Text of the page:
On November 15, 2020, China, Japan, South Korea, Australia, New Zealand, together with 10 ASEAN member countries (i.e., Brunei, Cambodia, Indonesia, Laos, Malaysia, Myanmar, Philippines, Singapore, Thailand, and Vietnam), officially signed a landmark Regional Comprehensive Economic Partnership (RCEP) Agreement, forming the largest free trade pact in world history. The agreement requires ratification from at least six ASEAN countries and three non-ASEAN countries to take effect.
On November 2, 2021, the ASEAN Secretariat issued a notice announcing that the threshold for the RCEP agreement coming into force had been reached. Six ASEAN member states, including Brunei, Cambodia, Laos, Singapore, Thailand, and Vietnam, as well as four non-ASEAN signatory states, including China, Japan, New Zealand, and Australia, have deposited their instrument of ratification/acceptance with the Secretary-General. As a result, the agreement will come into effect in and among these ten signatories on January 1, 2022.1
A Brief Introduction of RCEP
The newly signed RCEP Agreement composes of a preamble, twenty chapters, and four commitment schedules. It covers not only typical issues that are included in the traditional free trade agreements (FTAs), such as trade in goods and services, rules of origin, customs procedures, and trade facilitation, but also the information sharing and cooperation among small and medium enterprises, electronic commerce, competition policy, and government procurement, which are rarely seen in FTAs.
According to Wang Shouwen, the Vice Minister of China’s Ministry of Commerce (MOFCOM), RCEP is featured by comprehensiveness, modernity, high quality, and reciprocity.2
Comprehensiveness: With 20 chapters, it covers almost every aspect of free trade, investment, and their facilitation, including market access for goods trade, service trade, investment, etc., as well as rules on intellectual property rights, e-commerce, competition policy, government procurement, etc.
Modernity: It contains the rules of origin accumulation to support the development of regional industrial chain and supply chain; advocate new technologies to promote customs facilitation and the development of new cross-border logistics; adopts a negative list to make investment access commitments, which greatly enhances the transparency of investment policies; and includes contents related to e-commerce and IP protection to meet the needs of the digital economy era.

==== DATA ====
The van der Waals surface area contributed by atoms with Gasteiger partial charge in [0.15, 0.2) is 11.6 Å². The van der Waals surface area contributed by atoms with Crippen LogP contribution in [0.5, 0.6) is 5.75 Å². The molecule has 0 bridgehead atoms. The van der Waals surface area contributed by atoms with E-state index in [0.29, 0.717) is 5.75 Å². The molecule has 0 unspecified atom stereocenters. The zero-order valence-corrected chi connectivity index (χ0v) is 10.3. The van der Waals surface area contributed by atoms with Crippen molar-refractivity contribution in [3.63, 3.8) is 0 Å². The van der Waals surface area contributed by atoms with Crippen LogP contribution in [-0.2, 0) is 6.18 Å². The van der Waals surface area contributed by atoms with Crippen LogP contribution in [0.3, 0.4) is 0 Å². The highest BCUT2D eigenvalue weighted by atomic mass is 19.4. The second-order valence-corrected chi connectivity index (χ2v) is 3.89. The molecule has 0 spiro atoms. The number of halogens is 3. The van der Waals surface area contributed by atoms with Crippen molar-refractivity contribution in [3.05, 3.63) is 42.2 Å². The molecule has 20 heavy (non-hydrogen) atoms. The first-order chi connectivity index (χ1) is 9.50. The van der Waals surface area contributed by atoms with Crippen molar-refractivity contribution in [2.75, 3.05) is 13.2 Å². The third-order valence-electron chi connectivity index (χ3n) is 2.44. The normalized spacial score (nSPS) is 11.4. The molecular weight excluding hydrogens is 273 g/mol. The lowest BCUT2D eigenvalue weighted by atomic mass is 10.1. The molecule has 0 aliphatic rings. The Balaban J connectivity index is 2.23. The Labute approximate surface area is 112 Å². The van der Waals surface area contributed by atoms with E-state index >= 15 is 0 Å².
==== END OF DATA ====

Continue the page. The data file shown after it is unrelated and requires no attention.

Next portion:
High-quality: It requires the member states to remove tariffs, including some direct reductions and some phase-outs within ten years, to eventually achieve zero tariffs for more than 90% of goods trade in the region. To consumers and countries that rely on imported raw materials and parts, the cancellation of tariff tax and non-tariff barriers will significantly reduce import/export costs. Therefore, consumers can buy imported products at lower prices, and foreign enterprises will be easier to enter other RCEP member countries. The level of service trade and investment liberalization is significantly higher than the ASEAN’s original "10+1" free trade agreements. Besides, due to the signing of the RCEP Agreement, China gets to have free trade with South Korea and Japan.
Reciprocity: With members ranging from developed, developing, and underdeveloped countries, the RCEP Agreement will balance the benefits to satisfy the demands of each party. Preferential policies are provided for underdeveloped countries.
According to 2019 data, RCEP covers a market of 2.27 billion people, USD 26 trillion GDP, and USD 5.2 trillion export volume, accounting for approximately one-third of the global population, GDP and trade volume.3 When coming in force, it will create the world's largest free-trade bloc, bringing together 15 of the most active trading economies in the Asia-Pacific region into a single trade framework with a common set of rules and standards, lowered trade barriers, streamlined customs procedures, and expedited market access. The trade liberalization and economic integration within the region will then be significantly facilitated.
In addition, ASEAN Secretary-General Dato Lim Jock Hoi also pointed out that the implementation of the RCEP Agreement starting 1 January 2022 will give a tremendous boost to the post-COVID-19 economic recovery efforts.1